The military campaign against ISIS keeps expanding:
The Obama administration is preparing to carry out a campaign against the Islamic State in Iraq and Syria that may take three years to complete [bold mine-DL], requiring a sustained effort that could last until after President Obama has left office, according to senior administration officials.
It hasn’t taken very long for last month’s “limited” intervention in Iraq to expand far beyond anything that the administration originally described to the public. Administration officials were denying that they planned for a “sustained” campaign just a few weeks ago, and now they’re saying the opposite. Obama said that he wouldn’t “allow” the U.S. to be dragged into a new war, and he is now setting out to take the U.S. into that war. What we’re seeing now is not so much mission creep as mission gallop, and it all seems to be happening without any serious consideration of the costs or the potential dangers of such an expansive campaign. Even if the U.S. does not eventually commit large numbers of ground troops to this campaign, the U.S. will be at war in two countries where it does not need to be fighting. This is every bit as much a war of choice as the earlier wars in Iraq and Libya, and it hasn’t been thought through any better than those were.
The problem with this isn’t just that the intervention was initially sold to the public as something completely different from what it is becoming, but also that there has been no serious debate over this new policy. The near-instant consensus that ISIS must be “destroyed” isn’t based on an accurate or sober assessment of the threat the group poses to U.S. security. It is almost entirely a product of overreaction, panic, and anger because of the group’s truly appalling behavior. The administration was using alarmist rhetoric about ISIS from the start, and now it is preparing to back up that rhetoric with ill-considered military escalation. This is very unwise, and if the administration is allowed to do this it is going to end up costing the U.S. more in the coming years than anyone expects.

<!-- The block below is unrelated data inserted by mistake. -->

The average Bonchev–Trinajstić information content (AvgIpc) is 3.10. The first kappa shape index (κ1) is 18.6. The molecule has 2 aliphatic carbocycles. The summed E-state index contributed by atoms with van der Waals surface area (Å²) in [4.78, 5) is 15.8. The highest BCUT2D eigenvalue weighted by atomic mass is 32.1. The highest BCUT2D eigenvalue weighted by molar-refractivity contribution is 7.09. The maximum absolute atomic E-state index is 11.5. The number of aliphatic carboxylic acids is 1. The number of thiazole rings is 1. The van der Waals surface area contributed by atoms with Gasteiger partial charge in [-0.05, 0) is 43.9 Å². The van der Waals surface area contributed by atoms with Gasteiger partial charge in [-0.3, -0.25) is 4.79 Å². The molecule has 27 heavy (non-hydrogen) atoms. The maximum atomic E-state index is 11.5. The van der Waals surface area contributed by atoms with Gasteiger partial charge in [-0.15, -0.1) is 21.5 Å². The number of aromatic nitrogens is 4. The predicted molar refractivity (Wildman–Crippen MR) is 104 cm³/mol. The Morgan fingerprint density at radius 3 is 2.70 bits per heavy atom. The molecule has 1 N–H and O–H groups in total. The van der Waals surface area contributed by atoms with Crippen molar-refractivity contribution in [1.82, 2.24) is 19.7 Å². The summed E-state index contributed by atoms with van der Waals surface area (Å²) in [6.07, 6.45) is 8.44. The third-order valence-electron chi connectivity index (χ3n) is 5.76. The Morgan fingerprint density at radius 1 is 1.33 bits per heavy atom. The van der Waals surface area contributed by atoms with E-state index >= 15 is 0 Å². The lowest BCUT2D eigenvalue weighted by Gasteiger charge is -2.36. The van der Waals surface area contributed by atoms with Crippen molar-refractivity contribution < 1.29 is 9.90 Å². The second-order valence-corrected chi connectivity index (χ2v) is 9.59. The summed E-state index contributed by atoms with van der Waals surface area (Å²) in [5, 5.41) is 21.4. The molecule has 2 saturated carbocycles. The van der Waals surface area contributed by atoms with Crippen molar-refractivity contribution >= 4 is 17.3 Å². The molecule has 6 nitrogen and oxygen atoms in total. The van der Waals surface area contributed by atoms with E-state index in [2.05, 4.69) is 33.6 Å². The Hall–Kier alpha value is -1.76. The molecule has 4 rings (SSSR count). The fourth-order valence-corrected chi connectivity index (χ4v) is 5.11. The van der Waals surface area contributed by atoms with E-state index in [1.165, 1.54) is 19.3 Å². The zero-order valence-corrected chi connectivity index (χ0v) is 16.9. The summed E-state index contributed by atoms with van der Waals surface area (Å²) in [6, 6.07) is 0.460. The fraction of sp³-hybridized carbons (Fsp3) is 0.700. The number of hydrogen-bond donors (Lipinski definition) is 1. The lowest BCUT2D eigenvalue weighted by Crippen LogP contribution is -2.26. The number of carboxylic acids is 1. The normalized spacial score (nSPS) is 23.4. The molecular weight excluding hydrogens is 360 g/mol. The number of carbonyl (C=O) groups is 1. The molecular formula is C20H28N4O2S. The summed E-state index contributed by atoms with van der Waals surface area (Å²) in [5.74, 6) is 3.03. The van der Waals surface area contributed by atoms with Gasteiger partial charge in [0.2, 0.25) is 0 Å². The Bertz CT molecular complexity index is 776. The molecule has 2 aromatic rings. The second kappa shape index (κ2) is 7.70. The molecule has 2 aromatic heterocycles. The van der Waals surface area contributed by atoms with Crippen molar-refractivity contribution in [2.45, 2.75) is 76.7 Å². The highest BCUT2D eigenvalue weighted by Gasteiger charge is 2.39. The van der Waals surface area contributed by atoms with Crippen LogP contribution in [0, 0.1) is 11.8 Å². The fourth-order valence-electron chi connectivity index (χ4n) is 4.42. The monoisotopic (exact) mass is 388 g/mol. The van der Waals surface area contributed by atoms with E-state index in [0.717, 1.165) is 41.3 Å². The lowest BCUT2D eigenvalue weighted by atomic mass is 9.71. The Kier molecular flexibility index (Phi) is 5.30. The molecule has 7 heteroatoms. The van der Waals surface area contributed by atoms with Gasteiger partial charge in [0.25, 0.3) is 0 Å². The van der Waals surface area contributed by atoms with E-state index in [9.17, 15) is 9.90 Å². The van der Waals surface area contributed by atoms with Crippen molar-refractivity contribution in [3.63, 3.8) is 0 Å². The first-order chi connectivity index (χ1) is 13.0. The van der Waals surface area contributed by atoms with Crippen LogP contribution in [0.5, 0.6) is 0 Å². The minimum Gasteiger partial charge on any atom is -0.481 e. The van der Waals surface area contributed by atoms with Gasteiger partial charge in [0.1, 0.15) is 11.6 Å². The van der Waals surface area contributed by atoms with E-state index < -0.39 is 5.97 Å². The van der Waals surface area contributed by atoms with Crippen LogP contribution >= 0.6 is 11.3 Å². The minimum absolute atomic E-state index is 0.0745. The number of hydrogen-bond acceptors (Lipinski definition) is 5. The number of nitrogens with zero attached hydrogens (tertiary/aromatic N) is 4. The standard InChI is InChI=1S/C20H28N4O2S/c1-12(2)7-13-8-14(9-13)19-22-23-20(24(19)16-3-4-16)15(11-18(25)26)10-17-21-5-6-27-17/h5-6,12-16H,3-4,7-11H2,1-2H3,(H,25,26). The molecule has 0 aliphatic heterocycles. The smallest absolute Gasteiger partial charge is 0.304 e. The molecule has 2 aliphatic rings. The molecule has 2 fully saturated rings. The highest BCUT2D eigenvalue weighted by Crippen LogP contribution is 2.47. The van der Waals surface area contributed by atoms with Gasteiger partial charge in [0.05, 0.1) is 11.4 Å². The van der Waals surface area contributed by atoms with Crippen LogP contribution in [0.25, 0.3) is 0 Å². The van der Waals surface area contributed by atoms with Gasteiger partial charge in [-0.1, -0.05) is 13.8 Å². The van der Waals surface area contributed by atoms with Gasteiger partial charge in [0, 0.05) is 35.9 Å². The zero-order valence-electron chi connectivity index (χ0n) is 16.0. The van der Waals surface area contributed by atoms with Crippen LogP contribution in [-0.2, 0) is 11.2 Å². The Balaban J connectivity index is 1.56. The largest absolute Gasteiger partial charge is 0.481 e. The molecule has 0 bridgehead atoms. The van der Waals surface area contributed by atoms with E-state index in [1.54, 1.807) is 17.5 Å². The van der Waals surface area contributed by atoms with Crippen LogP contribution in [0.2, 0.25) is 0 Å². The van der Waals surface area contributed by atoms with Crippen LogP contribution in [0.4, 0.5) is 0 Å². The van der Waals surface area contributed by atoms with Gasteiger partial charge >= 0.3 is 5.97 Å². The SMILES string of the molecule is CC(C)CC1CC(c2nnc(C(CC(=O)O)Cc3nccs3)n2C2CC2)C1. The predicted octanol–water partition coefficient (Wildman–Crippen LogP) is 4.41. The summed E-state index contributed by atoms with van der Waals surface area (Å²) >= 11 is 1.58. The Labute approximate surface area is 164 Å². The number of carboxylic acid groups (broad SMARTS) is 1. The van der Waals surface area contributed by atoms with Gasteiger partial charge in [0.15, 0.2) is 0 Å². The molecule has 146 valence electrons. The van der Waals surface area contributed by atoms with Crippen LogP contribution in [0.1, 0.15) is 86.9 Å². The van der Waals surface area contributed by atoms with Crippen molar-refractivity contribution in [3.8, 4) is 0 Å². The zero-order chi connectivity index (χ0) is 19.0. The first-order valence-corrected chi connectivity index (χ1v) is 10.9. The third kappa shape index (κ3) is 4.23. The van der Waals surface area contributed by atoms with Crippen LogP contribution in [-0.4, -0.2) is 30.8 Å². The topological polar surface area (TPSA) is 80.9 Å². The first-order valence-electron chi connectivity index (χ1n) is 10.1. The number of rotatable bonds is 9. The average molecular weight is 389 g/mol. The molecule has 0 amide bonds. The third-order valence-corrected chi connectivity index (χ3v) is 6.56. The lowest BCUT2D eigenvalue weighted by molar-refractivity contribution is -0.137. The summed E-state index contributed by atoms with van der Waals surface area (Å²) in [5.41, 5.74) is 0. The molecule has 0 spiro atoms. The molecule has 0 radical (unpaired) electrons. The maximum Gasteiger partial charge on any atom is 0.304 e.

Those costs will come from the campaign itself, and from the boost to jihadist recruiting and propaganda that U.S. interventions have typically produced over the last thirteen years, and they may also come in the form of attacks on Americans that might otherwise not have happened. Any war with the maximalist goal of “destroying” an enemy is always going to last much longer and will take many more resources and lives than we realize now. If the administration thinks it may take three years, that is the minimum amount of time that we should expect such a campaign to last. A war to “destroy” ISIS will probably take much longer than three years, assuming that it is even possible to destroy such a group entirely without creating more jihadist groups in the process, and almost no one has attempted to calculate what the price of “destroying” ISIS might be. The public has no appetite for another prolonged military campaign, and it is doubtful that they will offer sustained support for a war that the president just told them he was not going to wage.